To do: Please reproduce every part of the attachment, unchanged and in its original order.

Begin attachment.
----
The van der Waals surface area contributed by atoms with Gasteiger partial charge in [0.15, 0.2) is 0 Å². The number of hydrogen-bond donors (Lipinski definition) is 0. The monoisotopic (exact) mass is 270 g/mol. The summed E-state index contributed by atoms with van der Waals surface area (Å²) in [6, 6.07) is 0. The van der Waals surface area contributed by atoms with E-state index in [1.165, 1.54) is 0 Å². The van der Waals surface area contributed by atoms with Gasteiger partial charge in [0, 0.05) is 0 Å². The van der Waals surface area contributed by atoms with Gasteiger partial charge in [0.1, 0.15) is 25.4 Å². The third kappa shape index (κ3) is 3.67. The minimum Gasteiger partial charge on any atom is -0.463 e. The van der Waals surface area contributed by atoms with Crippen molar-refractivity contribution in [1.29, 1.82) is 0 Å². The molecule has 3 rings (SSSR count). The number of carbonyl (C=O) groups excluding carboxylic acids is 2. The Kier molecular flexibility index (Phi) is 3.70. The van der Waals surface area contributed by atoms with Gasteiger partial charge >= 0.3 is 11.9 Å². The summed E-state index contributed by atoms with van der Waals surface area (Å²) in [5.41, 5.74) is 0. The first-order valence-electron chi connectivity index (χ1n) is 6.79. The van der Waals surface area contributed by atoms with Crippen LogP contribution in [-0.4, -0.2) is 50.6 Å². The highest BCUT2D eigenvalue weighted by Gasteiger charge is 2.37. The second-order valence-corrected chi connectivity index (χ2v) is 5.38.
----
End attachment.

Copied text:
The van der Waals surface area contributed by atoms with Gasteiger partial charge in [0.15, 0.2) is 0 Å². The number of hydrogen-bond donors (Lipinski definition) is 0. The monoisotopic (exact) mass is 270 g/mol. The summed E-state index contributed by atoms with van der Waals surface area (Å²) in [6, 6.07) is 0. The van der Waals surface area contributed by atoms with E-state index in [1.165, 1.54) is 0 Å². The van der Waals surface area contributed by atoms with Gasteiger partial charge in [0, 0.05) is 0 Å². The van der Waals surface area contributed by atoms with Gasteiger partial charge in [0.1, 0.15) is 25.4 Å². The third kappa shape index (κ3) is 3.67. The minimum Gasteiger partial charge on any atom is -0.463 e. The van der Waals surface area contributed by atoms with Crippen molar-refractivity contribution in [1.29, 1.82) is 0 Å². The molecule has 3 rings (SSSR count). The number of carbonyl (C=O) groups excluding carboxylic acids is 2. The Kier molecular flexibility index (Phi) is 3.70. The van der Waals surface area contributed by atoms with Gasteiger partial charge >= 0.3 is 11.9 Å². The summed E-state index contributed by atoms with van der Waals surface area (Å²) in [5.41, 5.74) is 0. The first-order valence-electron chi connectivity index (χ1n) is 6.79. The van der Waals surface area contributed by atoms with Crippen LogP contribution in [-0.4, -0.2) is 50.6 Å². The highest BCUT2D eigenvalue weighted by Gasteiger charge is 2.37. The second-order valence-corrected chi connectivity index (χ2v) is 5.38.